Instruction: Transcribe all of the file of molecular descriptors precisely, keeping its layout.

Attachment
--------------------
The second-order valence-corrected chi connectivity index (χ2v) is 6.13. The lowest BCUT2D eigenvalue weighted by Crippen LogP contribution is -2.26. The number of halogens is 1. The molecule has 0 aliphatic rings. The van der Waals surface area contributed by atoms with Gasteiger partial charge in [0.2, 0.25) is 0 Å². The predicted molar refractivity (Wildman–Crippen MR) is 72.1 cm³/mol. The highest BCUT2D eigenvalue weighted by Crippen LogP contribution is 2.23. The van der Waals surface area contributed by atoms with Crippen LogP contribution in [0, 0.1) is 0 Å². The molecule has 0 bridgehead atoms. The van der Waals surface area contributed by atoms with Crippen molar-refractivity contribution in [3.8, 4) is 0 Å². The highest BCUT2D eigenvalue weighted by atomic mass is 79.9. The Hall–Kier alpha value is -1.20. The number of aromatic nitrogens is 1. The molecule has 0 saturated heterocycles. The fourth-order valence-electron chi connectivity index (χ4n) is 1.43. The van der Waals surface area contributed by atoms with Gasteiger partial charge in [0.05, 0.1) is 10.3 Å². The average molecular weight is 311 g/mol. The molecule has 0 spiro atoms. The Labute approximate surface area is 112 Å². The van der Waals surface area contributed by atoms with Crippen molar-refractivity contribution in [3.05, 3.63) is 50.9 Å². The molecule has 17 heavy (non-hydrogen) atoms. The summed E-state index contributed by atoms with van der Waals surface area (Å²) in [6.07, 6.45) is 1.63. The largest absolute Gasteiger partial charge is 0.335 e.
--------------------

The second-order valence-corrected chi connectivity index (χ2v) is 6.13. The lowest BCUT2D eigenvalue weighted by Crippen LogP contribution is -2.26. The number of halogens is 1. The molecule has 0 aliphatic rings. The van der Waals surface area contributed by atoms with Gasteiger partial charge in [0.2, 0.25) is 0 Å². The predicted molar refractivity (Wildman–Crippen MR) is 72.1 cm³/mol. The highest BCUT2D eigenvalue weighted by Crippen LogP contribution is 2.23. The van der Waals surface area contributed by atoms with Crippen LogP contribution in [0, 0.1) is 0 Å². The molecule has 0 bridgehead atoms. The van der Waals surface area contributed by atoms with Crippen molar-refractivity contribution in [3.8, 4) is 0 Å². The highest BCUT2D eigenvalue weighted by atomic mass is 79.9. The Hall–Kier alpha value is -1.20. The number of aromatic nitrogens is 1. The molecule has 0 saturated heterocycles. The fourth-order valence-electron chi connectivity index (χ4n) is 1.43. The van der Waals surface area contributed by atoms with Gasteiger partial charge in [0.05, 0.1) is 10.3 Å². The average molecular weight is 311 g/mol. The molecule has 0 spiro atoms. The Labute approximate surface area is 112 Å². The van der Waals surface area contributed by atoms with Crippen molar-refractivity contribution in [3.05, 3.63) is 50.9 Å². The molecule has 17 heavy (non-hydrogen) atoms. The summed E-state index contributed by atoms with van der Waals surface area (Å²) in [6.07, 6.45) is 1.63. The largest absolute Gasteiger partial charge is 0.335 e.